Back in 2012, I blogged about the New York Times making a significant set of changes to their children’s bestseller lists. At the time, the picture books and series lists remained, but what had been “chapter book” and paperback lists were instead replaced with middle grade and YA lists. The bigger change, though, was that these lists would combine sales across formats, counting hardcover, paperback and e-book sales. My concern in that first week of the new lists focused mainly on the middle grade list, which was dominated by non-fiction—which includes all sorts of tie-in publishing. Frankly, we were all sick of seeing the list full of Lego books, and the shift only seemed to make that worse. What wasn’t clear in that first week, however, was just how bad combining sales of all formats into one list would be. Yes, I had questions about how ebook sales would affect the lists (and past-Michael: those ebook price drops are not weighted differently, so dropping the price does get books on the list), but what I hadn’t taken into account was how “new” backlist would go on to dominate the lists.
If there has been one steady complaint about the children’s bestseller lists for the past couple of years, it’s been John Green. Not that anyone begrudges his success—the man works hard for it. But with four of his books pretty permanently in the top 10, there were only 6 slots for other books. And, putting Green aside, it became clear that the list was mostly made up of “new” backlist. Paperbacks are cheaper than hardcovers, and they sell in greater numbers. The ebook editions of those same books also become cheaper when a book goes from hardcover to paperback. So, the list became skewed very heavily towards long-running bestsellers in paperback and ebook. And I think this frustrated just about everyone. It seemed nearly impossible for a new book in hardcover to hit the list, which meant less discoverability. On the adult side of lists, with formats broken out, the hardcover lists typically feature new titles that are just out, changing considerably from week to week, while the paperback lists show which books have long-term staying power. Readers, authors and publishers all benefit, with both new books being highlighted and backlist titles getting recognition for their ongoing sales.
Yesterday, the good news came down that once again, the lists would be changing. And this time around, the changes are huge. In this PW interview, Pamela Paul explains the changes, the rationale for those changes, and the reasons these changes didn’t happen earlier (though I am still curious what the “technical challenges” are that she refers to). Goodbye format agnostic lists, and hello hardcover, paperback and ebook lists—one each for both middle grade and YA. Yet again, the picture book and series lists remain the same. In general, I think this shift is a really good one. Each format will now only compete with other books in that format, which should create a more level playing field. As on the adult side, I think we’ll see a fair amount of change and movement on the hardcover list, while the paperback list will likely feature well-established bestsellers. The ebook list (which is oddly only five slots) will be an interesting one to watch. Will books show up there that aren’t on either the hardcover or print list? Will publishers game their pricing to get books onto that list, eager to have the “NYT Bestseller” on their book? Time will tell, but in the first week, the ebook list looks an awful lot like the paperback list, which reflects, I think, the price-sensitive nature of ebook sales.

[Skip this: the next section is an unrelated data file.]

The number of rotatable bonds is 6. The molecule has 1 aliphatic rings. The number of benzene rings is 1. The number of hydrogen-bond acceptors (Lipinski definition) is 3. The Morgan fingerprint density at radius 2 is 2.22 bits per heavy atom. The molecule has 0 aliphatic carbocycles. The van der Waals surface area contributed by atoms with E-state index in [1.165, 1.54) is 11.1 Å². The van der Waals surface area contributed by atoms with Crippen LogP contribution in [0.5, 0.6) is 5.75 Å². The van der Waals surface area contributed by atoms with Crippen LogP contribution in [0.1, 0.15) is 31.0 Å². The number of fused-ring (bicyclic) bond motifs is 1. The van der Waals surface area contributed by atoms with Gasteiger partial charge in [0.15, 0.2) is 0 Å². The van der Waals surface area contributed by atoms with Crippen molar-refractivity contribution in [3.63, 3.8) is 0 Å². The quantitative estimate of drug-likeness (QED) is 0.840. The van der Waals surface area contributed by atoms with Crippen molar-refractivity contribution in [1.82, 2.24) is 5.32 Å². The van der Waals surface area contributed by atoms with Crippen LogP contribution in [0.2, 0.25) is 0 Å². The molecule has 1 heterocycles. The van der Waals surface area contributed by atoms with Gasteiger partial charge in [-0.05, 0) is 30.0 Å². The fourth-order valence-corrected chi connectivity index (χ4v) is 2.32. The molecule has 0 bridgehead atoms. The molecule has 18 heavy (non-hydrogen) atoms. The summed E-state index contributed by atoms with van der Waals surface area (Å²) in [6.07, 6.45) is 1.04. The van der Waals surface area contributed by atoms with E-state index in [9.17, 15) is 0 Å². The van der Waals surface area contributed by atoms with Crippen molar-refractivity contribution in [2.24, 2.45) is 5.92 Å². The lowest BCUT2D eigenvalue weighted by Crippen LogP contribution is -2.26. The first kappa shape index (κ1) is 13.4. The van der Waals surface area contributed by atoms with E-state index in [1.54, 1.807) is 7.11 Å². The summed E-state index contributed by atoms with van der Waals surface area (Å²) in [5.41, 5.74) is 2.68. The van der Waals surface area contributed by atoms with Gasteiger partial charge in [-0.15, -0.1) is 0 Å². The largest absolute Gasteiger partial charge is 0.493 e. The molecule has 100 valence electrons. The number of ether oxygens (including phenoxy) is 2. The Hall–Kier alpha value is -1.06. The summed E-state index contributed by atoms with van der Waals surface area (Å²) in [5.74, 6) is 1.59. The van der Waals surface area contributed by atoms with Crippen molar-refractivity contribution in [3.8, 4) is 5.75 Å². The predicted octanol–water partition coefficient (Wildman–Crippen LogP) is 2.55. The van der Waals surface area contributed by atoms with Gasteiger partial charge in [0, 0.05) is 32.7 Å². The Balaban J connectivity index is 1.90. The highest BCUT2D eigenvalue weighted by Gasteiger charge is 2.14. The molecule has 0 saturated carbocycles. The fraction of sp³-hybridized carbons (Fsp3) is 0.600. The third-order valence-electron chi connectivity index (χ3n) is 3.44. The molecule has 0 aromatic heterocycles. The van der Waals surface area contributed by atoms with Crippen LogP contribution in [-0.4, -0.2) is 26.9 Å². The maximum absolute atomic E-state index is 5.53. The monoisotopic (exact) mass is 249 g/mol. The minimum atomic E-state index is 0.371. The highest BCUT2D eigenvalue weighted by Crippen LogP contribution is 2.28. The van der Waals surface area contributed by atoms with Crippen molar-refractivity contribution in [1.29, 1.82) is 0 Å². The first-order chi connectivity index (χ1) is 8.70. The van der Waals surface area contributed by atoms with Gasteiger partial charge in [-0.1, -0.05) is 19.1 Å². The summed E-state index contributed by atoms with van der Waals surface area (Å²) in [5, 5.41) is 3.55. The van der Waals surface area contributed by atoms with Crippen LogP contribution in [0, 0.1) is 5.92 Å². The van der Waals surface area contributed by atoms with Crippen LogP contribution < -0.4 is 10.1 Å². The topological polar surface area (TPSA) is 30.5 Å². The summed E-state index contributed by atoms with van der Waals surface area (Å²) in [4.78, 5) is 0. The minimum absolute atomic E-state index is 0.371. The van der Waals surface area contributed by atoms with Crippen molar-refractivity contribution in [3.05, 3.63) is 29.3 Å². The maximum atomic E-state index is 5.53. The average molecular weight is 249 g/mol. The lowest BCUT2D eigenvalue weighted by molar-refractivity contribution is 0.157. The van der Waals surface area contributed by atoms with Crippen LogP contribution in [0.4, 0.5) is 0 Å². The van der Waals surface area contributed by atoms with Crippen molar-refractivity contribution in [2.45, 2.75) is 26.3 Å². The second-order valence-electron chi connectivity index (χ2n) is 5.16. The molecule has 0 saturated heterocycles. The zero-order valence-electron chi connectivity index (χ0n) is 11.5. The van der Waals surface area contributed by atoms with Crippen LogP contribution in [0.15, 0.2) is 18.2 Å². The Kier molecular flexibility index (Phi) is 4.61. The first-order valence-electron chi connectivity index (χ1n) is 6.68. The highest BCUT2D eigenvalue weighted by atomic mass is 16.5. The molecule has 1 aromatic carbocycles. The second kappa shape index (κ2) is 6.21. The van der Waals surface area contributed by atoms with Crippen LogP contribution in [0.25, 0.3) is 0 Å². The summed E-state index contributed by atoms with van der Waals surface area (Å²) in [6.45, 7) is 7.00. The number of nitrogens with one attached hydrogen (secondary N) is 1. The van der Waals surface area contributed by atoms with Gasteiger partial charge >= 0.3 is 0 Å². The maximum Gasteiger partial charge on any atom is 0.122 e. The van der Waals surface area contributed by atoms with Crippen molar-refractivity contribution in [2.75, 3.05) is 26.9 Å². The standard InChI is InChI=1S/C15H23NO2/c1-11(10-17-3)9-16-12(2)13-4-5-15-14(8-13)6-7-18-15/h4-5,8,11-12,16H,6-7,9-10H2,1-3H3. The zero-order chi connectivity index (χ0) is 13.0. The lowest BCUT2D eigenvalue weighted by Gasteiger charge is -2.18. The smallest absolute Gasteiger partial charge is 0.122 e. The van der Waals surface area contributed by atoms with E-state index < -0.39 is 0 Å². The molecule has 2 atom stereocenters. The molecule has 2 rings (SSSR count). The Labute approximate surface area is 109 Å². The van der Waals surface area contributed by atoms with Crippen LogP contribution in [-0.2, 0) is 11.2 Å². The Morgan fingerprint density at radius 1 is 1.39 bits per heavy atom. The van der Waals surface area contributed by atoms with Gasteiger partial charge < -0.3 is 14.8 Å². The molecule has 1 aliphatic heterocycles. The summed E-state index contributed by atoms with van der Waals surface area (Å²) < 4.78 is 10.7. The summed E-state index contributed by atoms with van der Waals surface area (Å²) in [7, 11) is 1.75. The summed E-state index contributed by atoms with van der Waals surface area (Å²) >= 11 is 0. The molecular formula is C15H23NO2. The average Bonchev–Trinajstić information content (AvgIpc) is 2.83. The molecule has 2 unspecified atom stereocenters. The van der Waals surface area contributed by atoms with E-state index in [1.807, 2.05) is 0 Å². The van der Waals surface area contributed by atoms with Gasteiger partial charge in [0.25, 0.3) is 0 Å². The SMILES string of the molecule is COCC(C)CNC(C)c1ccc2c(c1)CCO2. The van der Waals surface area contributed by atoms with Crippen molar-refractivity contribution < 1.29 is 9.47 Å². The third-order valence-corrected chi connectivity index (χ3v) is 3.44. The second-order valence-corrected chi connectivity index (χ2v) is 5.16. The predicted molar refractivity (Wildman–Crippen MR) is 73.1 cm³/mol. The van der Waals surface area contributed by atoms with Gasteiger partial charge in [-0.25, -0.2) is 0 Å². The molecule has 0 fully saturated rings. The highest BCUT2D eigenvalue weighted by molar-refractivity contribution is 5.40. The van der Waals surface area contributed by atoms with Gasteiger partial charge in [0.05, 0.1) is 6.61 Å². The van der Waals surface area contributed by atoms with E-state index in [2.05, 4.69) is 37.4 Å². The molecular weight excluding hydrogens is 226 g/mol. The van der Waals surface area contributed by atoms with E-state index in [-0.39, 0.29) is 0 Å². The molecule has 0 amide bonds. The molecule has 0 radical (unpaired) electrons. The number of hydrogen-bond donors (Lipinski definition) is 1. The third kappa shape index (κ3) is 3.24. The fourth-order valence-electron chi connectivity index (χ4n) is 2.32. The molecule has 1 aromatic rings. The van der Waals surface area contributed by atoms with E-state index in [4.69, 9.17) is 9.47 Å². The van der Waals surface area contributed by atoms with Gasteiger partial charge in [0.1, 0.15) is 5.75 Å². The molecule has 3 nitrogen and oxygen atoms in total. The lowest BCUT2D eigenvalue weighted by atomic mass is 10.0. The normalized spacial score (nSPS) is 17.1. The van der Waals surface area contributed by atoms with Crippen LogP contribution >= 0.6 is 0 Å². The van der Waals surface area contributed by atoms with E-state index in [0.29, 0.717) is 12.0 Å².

Some interesting smaller items:
- The paperback and ebook lists will be online only, not in print. This means that the books that have dominated the printed lists for the past few years have fallen off the printed list. Does that matter? Likely not, but it does feel like a demotion.
- As with the last change, “Weeks on List” has been reset. The Book Thief is once again at week 1 on the list. I’m not sure what the solution is, but this doesn’t seem right to me.
- While there’s some tie-in on there, the middle grade list seems to reflect the breadth and depth of the category. Exciting stuff going on in that space.
- The paperback list does not feature a single female author. The hardcover list has eight. Will this new formulation feature more women? (Much has been said about the male dominance of the children’s bestseller lists.)
Overall, I’m quite pleased with the changes. The conceit behind these lists makes much more sense—the adult side has been doing it this way for an awfully long time, and it’s worked well there. I’m eager to see how this plays out over the next few years. Any thoughts on the changes, dear readers?
UPDATE: It turns out the series list has changed, albeit slightly. Erin Stein, publisher at Imprint, pointed out that tie-in titles for properties will now be combined and added to the series list. This explains why the Descendants moved over to the series list this week, which had been a point of discussion amongst us list-watchers on Twitter the other day. While I think this is a good move, as it’ll eliminate the MG list being dominated by Frozen tie-ins, it’s going to make the series list even more competitive than it was for authors. I’ll be keeping a close watch on this one.